U.S. Energy Picture in 2035?

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It takes a fair amount of arrogance to predict anything that will happen two decades from now. That has not stopped that U.S. Energy Administration from issuing an early version of its 2012 Annual Energy Outlook that contains forecasts of the energy situation in 2035. The predictions come at the same time as a possible blockade of the Strait of Hormuz, Nigerian political unrest and debates over an oil pipeline from Canada to Texas.

The EIA forecasts, among other things, that:

Domestic crude oil production is expected to grow by more than 20 percent over the coming decade.

That prediction relies heavily on increased production from the Gulf of Mexico. The crude is certainly there, but political pressure from environmentalists may block some exploration and production. Logistical problems of drilling in very deep water also could  compromise the forecast.

U.S. dependence on “imported petroleum liquids” will drop as:

… a result of growth in domestic oil production of over 1 million barrels per day by 2020.

The situation will get even better by 2035. Biofuel growth will aid the improvement. So will a moderation in energy use in the transportation sector. Also:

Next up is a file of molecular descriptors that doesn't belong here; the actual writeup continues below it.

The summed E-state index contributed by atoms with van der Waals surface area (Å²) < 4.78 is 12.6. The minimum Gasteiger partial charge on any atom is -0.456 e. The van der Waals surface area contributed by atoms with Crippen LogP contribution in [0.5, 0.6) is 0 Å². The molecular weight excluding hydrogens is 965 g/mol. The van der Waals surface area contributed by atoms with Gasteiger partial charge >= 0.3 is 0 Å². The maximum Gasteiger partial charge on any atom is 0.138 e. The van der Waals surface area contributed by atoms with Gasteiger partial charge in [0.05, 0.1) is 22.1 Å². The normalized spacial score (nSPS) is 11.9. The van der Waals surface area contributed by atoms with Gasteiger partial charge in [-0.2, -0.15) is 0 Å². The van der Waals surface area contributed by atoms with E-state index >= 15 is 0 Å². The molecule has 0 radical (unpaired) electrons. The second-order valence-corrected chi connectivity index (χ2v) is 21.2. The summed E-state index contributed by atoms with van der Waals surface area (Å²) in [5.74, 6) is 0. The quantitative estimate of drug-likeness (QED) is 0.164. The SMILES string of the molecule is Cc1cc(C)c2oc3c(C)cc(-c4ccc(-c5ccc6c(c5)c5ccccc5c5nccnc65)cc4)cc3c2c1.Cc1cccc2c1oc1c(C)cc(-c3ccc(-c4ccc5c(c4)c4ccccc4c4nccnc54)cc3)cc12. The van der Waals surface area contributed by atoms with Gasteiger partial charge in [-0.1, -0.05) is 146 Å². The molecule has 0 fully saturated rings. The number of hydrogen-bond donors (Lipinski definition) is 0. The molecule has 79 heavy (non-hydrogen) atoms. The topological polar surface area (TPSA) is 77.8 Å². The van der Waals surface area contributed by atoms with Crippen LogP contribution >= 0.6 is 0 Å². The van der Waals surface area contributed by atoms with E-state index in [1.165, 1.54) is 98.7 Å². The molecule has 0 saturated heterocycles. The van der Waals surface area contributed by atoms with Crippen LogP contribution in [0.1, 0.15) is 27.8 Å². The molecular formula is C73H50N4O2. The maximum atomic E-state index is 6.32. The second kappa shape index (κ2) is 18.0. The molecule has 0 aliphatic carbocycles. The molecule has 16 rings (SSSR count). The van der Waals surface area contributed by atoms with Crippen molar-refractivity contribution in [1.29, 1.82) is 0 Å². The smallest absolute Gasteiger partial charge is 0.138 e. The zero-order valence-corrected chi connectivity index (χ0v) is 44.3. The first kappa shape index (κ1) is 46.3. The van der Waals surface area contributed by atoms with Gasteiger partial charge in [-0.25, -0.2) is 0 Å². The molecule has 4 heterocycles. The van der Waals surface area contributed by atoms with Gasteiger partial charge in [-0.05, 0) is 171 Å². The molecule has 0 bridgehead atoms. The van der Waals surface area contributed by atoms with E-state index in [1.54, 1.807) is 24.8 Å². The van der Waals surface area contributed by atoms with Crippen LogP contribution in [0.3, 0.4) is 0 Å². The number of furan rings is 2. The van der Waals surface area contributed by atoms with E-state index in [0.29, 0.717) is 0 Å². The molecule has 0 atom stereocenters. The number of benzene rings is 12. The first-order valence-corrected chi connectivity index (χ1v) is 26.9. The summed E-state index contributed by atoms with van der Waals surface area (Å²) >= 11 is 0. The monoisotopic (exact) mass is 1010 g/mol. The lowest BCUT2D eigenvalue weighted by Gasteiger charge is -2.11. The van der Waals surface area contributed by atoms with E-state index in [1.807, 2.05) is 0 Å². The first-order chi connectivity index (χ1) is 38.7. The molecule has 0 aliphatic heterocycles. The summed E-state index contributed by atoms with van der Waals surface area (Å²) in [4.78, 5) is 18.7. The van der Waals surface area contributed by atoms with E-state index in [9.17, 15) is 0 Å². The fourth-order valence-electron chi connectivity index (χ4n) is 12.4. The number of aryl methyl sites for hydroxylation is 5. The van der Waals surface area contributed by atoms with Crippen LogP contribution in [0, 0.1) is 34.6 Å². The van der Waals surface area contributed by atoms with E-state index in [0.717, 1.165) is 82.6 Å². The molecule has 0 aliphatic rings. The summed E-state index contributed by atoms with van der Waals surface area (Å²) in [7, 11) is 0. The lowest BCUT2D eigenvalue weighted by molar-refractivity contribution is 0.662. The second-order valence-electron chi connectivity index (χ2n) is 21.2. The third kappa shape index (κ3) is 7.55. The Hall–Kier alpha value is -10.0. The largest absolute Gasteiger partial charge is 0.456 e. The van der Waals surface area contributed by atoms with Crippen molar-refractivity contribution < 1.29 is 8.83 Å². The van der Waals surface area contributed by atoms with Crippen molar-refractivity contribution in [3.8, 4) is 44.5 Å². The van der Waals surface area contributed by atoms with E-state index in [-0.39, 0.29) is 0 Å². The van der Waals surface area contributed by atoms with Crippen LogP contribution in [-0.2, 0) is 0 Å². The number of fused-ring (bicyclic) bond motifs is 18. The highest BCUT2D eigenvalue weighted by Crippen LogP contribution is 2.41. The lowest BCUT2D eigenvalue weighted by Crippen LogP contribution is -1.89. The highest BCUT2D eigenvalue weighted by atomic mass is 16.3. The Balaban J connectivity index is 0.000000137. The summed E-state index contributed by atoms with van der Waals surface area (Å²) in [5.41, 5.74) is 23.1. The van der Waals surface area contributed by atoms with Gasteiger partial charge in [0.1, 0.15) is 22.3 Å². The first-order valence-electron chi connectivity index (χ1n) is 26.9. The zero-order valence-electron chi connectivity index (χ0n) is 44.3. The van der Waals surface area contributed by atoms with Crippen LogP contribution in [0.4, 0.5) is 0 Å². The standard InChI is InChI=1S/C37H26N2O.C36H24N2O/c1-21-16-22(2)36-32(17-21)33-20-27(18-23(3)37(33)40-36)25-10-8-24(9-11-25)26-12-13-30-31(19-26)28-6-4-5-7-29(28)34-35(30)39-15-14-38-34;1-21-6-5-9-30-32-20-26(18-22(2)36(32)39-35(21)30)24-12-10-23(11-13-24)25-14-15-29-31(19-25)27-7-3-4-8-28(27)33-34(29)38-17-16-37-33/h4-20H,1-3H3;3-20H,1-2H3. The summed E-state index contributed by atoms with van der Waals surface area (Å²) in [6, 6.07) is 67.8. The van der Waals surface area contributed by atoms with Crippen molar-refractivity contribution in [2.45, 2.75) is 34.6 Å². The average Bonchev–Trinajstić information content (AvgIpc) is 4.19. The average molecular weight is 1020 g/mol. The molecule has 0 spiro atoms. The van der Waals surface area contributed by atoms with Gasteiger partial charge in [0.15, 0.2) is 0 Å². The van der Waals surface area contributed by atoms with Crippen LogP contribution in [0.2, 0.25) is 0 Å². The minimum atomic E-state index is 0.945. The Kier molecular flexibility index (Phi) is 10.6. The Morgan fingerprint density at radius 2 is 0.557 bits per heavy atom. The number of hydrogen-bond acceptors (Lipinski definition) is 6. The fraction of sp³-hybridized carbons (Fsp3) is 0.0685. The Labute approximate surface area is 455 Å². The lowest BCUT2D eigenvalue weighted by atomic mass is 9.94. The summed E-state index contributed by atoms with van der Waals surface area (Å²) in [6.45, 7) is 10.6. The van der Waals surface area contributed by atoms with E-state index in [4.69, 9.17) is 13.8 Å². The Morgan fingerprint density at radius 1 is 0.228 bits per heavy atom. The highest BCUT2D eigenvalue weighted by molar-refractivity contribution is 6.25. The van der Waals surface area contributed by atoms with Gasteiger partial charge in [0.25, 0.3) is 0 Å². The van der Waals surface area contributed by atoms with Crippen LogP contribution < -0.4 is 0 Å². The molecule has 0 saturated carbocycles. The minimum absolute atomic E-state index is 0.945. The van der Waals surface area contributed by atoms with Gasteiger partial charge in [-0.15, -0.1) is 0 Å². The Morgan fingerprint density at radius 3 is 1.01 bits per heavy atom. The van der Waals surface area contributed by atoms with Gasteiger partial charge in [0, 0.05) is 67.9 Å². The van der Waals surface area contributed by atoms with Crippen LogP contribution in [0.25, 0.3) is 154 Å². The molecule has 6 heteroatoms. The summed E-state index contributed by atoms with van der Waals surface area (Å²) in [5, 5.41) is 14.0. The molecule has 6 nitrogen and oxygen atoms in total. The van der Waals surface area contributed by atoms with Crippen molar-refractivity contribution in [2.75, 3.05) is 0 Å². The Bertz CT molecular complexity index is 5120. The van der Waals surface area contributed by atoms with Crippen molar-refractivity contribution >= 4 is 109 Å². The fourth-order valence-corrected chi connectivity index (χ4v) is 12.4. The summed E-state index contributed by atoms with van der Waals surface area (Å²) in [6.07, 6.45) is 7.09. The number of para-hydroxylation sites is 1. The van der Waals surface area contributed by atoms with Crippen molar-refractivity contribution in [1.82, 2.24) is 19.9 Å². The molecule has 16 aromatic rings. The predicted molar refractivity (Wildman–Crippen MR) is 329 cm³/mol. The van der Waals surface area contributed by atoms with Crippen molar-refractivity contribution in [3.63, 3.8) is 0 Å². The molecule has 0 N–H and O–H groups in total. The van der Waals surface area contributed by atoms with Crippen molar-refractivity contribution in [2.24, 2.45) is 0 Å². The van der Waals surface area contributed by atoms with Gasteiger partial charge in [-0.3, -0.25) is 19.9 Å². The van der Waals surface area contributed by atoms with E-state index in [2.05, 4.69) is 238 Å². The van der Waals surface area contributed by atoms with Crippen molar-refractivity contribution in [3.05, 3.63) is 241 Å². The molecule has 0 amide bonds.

Net petroleum imports as a share of total U.S. liquid fuels consumed drop from 49 percent in 2010 to 38 percent in 2020 and 36 percent in 2035.

America has other energy benefits that will come in the mid-term future. These include a rise in natural gas production and an increase in the use of renewable fuels. These offsets to oil imports are important. The EIA says average crude oil prices will be $142 per barrel in 2035 as measured in 2010 dollars. That is very close to the price oil reached in the summer of 2008. It is amazing it will take so many years to get back there.

What use does the 2012 Annual Energy Outlook have? Many of its observations and predictions are based on dozens, if not hundreds, of events and supply and demand issues that cannot even be accurately gauged over the next two or three months. That renders the document’s contents useless.

Douglas A. McIntyre